To my naive perspective, domains that might be empty and terms that fail to denote (via constant symbols that don't refer or partial functions) feel radically different. The former seems ordinary and the latter seems quite novel.
The SEP article on free logic mentions the following passage about free and inclusive logics and the differences between them (emphasis mine).
Classical predicate logic presumes not only that all singular terms refer to members of the quantificational domain D, but also that D is nonempty. Free logic rejects the first of these presumptions. Inclusive logic (sometimes also called empty or universally free logic) rejects them both. Thus while inclusive logic for a language containing singular terms must be free, free logics need not be inclusive.
This leaves open the possibility of accepting domain emptiness and rejecting non-referring terms. I didn't see any mention of it in that article or the one on second and higher-order logics, which seems to mostly focus on model theory, semantics, and decidability.
Allow empty domains while rejecting partial functions and non-referring constants seems very, very familiar to me and I'm wondering if systems with this property have a name.
The following is a personal "notation" of sorts that I've been using for years without carefully examining; I'm including it here in the hopes that it'll be familiar to folks with a similar background and to provide motivation for the question. The purpose for the notation (which is really just higher order logic used without a fixed deductive system accompanying it) is to resolve ambiguities related to quantifier scope in natural language when explaining things or taking notes.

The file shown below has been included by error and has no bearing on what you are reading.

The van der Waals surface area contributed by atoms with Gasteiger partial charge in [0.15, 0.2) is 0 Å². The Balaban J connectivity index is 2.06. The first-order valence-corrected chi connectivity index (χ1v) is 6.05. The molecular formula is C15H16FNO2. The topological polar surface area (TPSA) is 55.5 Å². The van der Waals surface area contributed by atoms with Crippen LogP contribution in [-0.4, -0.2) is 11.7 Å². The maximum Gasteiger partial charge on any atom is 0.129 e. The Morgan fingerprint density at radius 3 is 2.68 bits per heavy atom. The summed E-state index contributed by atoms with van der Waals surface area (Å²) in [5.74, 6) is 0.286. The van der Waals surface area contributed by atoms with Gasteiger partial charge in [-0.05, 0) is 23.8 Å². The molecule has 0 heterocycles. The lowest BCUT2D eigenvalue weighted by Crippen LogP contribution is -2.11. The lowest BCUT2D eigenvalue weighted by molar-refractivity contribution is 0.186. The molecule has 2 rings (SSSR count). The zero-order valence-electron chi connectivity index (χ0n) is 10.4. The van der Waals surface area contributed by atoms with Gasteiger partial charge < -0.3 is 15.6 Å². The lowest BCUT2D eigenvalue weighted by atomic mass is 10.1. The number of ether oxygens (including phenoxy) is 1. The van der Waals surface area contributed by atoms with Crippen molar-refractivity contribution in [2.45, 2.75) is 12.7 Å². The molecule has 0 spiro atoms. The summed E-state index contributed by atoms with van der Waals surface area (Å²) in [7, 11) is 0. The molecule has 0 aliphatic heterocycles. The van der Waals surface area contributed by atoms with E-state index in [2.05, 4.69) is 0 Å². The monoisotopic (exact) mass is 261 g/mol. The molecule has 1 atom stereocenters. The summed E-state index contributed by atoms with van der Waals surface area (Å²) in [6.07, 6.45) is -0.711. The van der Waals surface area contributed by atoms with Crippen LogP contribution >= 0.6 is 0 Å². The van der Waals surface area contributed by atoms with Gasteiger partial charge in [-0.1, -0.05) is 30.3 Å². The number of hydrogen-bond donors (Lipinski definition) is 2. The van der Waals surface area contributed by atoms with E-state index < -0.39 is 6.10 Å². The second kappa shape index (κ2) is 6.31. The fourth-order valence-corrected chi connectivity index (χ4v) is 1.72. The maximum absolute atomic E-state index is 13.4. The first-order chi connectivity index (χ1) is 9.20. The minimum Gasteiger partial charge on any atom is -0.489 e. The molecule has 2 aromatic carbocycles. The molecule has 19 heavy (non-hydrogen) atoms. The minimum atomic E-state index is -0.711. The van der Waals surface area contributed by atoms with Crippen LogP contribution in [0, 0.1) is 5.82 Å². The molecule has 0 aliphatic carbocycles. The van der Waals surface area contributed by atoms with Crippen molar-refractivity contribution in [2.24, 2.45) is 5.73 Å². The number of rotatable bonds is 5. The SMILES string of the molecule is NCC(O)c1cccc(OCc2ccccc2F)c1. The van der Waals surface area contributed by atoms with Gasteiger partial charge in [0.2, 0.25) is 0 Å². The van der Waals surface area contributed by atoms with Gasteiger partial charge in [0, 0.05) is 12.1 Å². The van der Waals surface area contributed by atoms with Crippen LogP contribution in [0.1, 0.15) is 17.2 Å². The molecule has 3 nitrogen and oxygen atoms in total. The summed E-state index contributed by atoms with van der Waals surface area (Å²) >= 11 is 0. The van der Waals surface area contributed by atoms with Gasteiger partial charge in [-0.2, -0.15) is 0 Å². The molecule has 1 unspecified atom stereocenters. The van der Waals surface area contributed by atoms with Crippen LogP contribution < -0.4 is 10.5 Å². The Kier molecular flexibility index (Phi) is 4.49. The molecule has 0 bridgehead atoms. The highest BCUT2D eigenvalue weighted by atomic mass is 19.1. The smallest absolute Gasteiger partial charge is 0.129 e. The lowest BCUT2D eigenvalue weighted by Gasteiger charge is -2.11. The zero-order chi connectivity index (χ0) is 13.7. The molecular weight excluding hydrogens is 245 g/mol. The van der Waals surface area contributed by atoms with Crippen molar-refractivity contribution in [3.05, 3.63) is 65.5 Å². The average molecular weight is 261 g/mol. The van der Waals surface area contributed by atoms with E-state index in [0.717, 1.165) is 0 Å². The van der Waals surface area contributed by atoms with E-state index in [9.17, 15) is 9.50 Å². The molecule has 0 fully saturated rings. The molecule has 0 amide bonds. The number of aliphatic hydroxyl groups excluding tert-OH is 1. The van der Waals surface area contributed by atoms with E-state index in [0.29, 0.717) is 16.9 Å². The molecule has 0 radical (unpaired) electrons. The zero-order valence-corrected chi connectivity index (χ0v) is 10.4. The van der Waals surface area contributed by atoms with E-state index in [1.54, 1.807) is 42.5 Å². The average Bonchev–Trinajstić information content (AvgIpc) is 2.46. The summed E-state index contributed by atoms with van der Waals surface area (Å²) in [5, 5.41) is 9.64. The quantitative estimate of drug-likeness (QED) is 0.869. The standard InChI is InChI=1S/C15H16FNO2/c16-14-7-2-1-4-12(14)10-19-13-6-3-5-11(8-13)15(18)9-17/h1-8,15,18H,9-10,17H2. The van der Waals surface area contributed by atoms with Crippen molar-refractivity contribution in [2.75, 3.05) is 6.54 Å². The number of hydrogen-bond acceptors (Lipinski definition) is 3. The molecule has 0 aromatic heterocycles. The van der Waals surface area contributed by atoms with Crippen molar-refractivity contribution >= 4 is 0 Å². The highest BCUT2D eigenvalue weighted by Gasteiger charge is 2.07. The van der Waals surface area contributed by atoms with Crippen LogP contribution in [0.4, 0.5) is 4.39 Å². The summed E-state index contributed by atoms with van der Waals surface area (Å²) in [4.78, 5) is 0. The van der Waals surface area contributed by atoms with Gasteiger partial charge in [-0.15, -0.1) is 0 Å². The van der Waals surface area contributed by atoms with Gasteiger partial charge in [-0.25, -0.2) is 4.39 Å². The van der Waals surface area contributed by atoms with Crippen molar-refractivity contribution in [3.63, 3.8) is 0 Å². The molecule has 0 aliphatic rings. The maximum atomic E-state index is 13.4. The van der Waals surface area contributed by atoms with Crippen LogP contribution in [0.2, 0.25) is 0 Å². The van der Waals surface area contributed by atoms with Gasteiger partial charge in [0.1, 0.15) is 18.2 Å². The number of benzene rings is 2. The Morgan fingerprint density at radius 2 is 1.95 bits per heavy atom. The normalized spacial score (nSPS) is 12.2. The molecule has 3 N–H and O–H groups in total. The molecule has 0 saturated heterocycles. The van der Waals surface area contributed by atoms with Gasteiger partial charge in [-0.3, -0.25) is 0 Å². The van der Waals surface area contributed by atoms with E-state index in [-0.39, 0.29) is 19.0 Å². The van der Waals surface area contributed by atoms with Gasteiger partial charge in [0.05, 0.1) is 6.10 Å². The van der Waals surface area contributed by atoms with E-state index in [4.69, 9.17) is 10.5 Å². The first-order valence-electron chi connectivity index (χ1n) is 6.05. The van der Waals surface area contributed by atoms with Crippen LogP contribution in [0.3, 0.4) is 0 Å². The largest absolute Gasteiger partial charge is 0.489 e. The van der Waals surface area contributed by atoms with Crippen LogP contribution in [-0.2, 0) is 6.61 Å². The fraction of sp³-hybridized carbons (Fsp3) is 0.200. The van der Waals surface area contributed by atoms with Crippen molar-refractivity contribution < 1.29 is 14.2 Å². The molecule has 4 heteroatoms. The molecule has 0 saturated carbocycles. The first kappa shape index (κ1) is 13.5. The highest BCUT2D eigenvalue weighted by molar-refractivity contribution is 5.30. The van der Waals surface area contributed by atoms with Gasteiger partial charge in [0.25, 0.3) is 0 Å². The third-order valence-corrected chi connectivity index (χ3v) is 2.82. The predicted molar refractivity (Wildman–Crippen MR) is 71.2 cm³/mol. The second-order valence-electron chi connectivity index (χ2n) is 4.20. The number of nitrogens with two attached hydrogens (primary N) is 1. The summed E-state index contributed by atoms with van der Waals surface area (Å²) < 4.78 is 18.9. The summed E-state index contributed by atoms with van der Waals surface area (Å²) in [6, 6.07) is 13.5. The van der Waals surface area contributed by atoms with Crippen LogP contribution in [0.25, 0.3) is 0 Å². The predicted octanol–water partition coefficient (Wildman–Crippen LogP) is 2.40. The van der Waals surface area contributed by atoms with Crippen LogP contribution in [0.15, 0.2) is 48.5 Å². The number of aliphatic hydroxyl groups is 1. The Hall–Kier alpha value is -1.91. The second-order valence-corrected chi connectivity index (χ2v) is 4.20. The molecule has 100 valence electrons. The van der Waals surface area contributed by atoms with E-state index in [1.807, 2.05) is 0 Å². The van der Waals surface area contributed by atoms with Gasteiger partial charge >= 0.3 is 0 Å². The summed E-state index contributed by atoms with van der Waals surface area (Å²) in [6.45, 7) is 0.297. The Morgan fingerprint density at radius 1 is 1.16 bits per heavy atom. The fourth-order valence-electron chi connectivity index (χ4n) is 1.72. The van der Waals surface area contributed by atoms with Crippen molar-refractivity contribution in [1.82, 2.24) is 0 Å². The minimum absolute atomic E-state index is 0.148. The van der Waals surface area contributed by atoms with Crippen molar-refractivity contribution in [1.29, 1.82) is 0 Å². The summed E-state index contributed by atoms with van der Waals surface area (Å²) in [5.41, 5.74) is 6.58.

The syntactic convention I'm most familiar with for informal/quasiformal use is cobbled together from some experience I have with programming, basic type theory, math, and semantics of natural languages. Anything vaguely collection-like can appear after the
→ builds larger types or "things that can be quantified over" by making a collection of functions. Maybe others use a similar notation informally, I'm not sure.
In such a system, empty domains do not cause any problems. A
forall statement is always true when the domain is empty and an
exists statement is always false.
Terms that don't refer however, cause serious problems because the whole resulting well-formed formula will fail to "type check". I usually handled them with relations or a special sort that included a designated bottom element (similar to an option type in programming).